Wrestlingworth & Cockayne Hatley Parish Council

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History

Wrestlingworth is not mentioned in the Domesday Book. However, by the mid-12th century two manor houses – Kendale’s and Hereford’s - are recorded as the village which was being established along the banks of a tributary of the River Cam.

The Church of St. Peter was established in about 1300. Graves from the Great Plague are still clearly visible in St. Peter’s churchyard, together with low set ‘leper’ windows.

More information on the Lords of the Wrestlingworth Manors and St. Peter’s Church can be found on the British History website.

Through the centuries Wrestlingworth flourished as a rural farming community partly due to its close proximity to the old Great North Road and the historically influential towns of Potton and Biggleswade.

The last woman to be Publicly Hanged in England

In the 1840s, notoriety hit the village when the case of the murderess Sarah Dazley came to the fore. By the age of 25 Sarah had poisoned two husbands and a child. She was about to marry a third husband when villagers warned him of her past and subsequent investigations took place. These commenced with exhumation of the bodies and a Coroner’s Inquest which was held in The Chequers Pub. Traces of arsenic were found and several local residents gave evidence against Sarah during her trial at Bedford Assizes.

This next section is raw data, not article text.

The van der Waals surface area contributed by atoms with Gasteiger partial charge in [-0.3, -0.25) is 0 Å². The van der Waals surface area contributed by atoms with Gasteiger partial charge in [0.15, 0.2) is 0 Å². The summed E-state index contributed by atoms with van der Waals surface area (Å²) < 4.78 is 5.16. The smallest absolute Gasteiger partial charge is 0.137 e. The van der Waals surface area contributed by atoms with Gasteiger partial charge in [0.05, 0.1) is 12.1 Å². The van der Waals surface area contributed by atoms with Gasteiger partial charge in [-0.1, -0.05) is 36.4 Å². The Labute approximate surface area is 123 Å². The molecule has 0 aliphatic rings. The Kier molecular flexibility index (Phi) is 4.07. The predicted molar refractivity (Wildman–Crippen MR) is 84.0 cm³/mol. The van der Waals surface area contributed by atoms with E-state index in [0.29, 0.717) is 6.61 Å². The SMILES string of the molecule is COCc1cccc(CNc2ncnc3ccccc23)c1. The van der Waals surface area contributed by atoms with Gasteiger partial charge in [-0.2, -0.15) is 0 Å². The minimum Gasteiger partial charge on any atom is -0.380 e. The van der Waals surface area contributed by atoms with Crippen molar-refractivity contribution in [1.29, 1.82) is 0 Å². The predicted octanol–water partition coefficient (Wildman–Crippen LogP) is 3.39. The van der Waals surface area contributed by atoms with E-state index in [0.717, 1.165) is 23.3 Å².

At the end of the case, Sarah was found guilty and sentenced to be hanged outside Bedford Goal. She was the last woman to be publicly hanged in England and it is said that the entire Wrestlingworth community walked or rode over to Bedford to see the event.


Cockayne Hatley - St John the Baptist Church

St John the Baptist Church dates from the 13th Century and is situated at the gates of an ancient hall.  It contains high quality works of stained glass (the east window contains 14th century glass from a church in Yorkshire),  and Flemish monastic carved wood which came from the Abbey of Alne in 1689.

The churchyard contains a monument over the grave of poet W E Henley who visited Cockayne Hatley Hall.  Henley, who had a wooden leg, was Robert Louis Stevenson's model for Long John Silver and was also a friend of J M Barrie (author of Peter Pan).  Henley is more importantly remembered as the author of the poem 'Invictus'.